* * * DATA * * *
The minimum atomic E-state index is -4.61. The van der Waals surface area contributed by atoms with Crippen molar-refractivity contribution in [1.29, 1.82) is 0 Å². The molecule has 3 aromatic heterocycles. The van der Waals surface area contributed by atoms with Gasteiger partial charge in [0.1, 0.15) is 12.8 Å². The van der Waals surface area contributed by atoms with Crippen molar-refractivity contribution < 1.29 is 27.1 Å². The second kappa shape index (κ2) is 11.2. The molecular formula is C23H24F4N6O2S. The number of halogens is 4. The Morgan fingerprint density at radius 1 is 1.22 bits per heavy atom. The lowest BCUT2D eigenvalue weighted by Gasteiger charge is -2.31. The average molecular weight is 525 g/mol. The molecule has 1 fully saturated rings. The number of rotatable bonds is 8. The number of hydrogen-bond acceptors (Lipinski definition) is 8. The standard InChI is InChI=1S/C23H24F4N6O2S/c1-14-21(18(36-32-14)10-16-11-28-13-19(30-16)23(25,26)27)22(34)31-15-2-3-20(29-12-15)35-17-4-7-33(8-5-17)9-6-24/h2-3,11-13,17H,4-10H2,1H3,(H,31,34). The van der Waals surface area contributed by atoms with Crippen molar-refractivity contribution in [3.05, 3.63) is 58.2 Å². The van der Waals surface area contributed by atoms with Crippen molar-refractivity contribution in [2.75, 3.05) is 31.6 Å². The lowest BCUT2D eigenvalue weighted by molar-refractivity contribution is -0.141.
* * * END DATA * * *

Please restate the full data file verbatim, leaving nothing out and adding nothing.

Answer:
The minimum atomic E-state index is -4.61. The van der Waals surface area contributed by atoms with Crippen molar-refractivity contribution in [1.29, 1.82) is 0 Å². The molecule has 3 aromatic heterocycles. The van der Waals surface area contributed by atoms with Gasteiger partial charge in [0.1, 0.15) is 12.8 Å². The van der Waals surface area contributed by atoms with Crippen molar-refractivity contribution < 1.29 is 27.1 Å². The second kappa shape index (κ2) is 11.2. The molecular formula is C23H24F4N6O2S. The number of halogens is 4. The Morgan fingerprint density at radius 1 is 1.22 bits per heavy atom. The lowest BCUT2D eigenvalue weighted by Gasteiger charge is -2.31. The average molecular weight is 525 g/mol. The molecule has 1 fully saturated rings. The number of rotatable bonds is 8. The number of hydrogen-bond acceptors (Lipinski definition) is 8. The standard InChI is InChI=1S/C23H24F4N6O2S/c1-14-21(18(36-32-14)10-16-11-28-13-19(30-16)23(25,26)27)22(34)31-15-2-3-20(29-12-15)35-17-4-7-33(8-5-17)9-6-24/h2-3,11-13,17H,4-10H2,1H3,(H,31,34). The van der Waals surface area contributed by atoms with Crippen molar-refractivity contribution in [3.05, 3.63) is 58.2 Å². The van der Waals surface area contributed by atoms with Crippen molar-refractivity contribution in [2.75, 3.05) is 31.6 Å². The lowest BCUT2D eigenvalue weighted by molar-refractivity contribution is -0.141.